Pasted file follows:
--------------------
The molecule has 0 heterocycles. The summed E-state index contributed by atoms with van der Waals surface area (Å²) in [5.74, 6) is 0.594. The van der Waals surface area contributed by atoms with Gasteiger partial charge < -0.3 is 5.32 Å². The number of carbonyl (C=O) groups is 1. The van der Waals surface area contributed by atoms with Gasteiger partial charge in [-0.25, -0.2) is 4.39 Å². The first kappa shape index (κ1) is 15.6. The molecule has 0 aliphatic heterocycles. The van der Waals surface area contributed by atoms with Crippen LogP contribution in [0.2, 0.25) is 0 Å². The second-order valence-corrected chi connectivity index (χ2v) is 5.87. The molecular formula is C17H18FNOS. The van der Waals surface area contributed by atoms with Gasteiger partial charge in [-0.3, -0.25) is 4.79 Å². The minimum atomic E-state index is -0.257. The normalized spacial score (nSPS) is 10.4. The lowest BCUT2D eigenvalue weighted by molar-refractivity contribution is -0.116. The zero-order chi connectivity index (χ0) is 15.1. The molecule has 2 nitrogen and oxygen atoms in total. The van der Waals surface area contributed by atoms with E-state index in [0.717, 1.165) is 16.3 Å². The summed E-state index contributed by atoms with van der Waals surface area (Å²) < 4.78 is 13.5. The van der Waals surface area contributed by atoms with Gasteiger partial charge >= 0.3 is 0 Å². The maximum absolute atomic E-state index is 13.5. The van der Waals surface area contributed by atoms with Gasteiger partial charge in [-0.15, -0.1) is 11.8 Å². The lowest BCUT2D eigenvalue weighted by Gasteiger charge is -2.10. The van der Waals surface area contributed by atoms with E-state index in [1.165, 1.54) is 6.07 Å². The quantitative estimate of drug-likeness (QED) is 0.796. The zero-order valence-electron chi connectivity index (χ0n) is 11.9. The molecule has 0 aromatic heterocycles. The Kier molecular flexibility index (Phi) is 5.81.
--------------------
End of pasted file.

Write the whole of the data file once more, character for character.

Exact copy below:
The molecule has 0 heterocycles. The summed E-state index contributed by atoms with van der Waals surface area (Å²) in [5.74, 6) is 0.594. The van der Waals surface area contributed by atoms with Gasteiger partial charge < -0.3 is 5.32 Å². The number of carbonyl (C=O) groups is 1. The van der Waals surface area contributed by atoms with Gasteiger partial charge in [-0.25, -0.2) is 4.39 Å². The first kappa shape index (κ1) is 15.6. The molecule has 0 aliphatic heterocycles. The van der Waals surface area contributed by atoms with Crippen LogP contribution in [0.2, 0.25) is 0 Å². The second-order valence-corrected chi connectivity index (χ2v) is 5.87. The molecular formula is C17H18FNOS. The van der Waals surface area contributed by atoms with Gasteiger partial charge in [-0.3, -0.25) is 4.79 Å². The minimum atomic E-state index is -0.257. The normalized spacial score (nSPS) is 10.4. The lowest BCUT2D eigenvalue weighted by molar-refractivity contribution is -0.116. The zero-order chi connectivity index (χ0) is 15.1. The molecule has 2 nitrogen and oxygen atoms in total. The van der Waals surface area contributed by atoms with E-state index in [0.717, 1.165) is 16.3 Å². The summed E-state index contributed by atoms with van der Waals surface area (Å²) < 4.78 is 13.5. The van der Waals surface area contributed by atoms with Gasteiger partial charge >= 0.3 is 0 Å². The maximum absolute atomic E-state index is 13.5. The van der Waals surface area contributed by atoms with Gasteiger partial charge in [-0.15, -0.1) is 11.8 Å². The lowest BCUT2D eigenvalue weighted by Gasteiger charge is -2.10. The van der Waals surface area contributed by atoms with E-state index in [1.165, 1.54) is 6.07 Å². The quantitative estimate of drug-likeness (QED) is 0.796. The zero-order valence-electron chi connectivity index (χ0n) is 11.9. The molecule has 0 aromatic heterocycles. The Kier molecular flexibility index (Phi) is 5.81.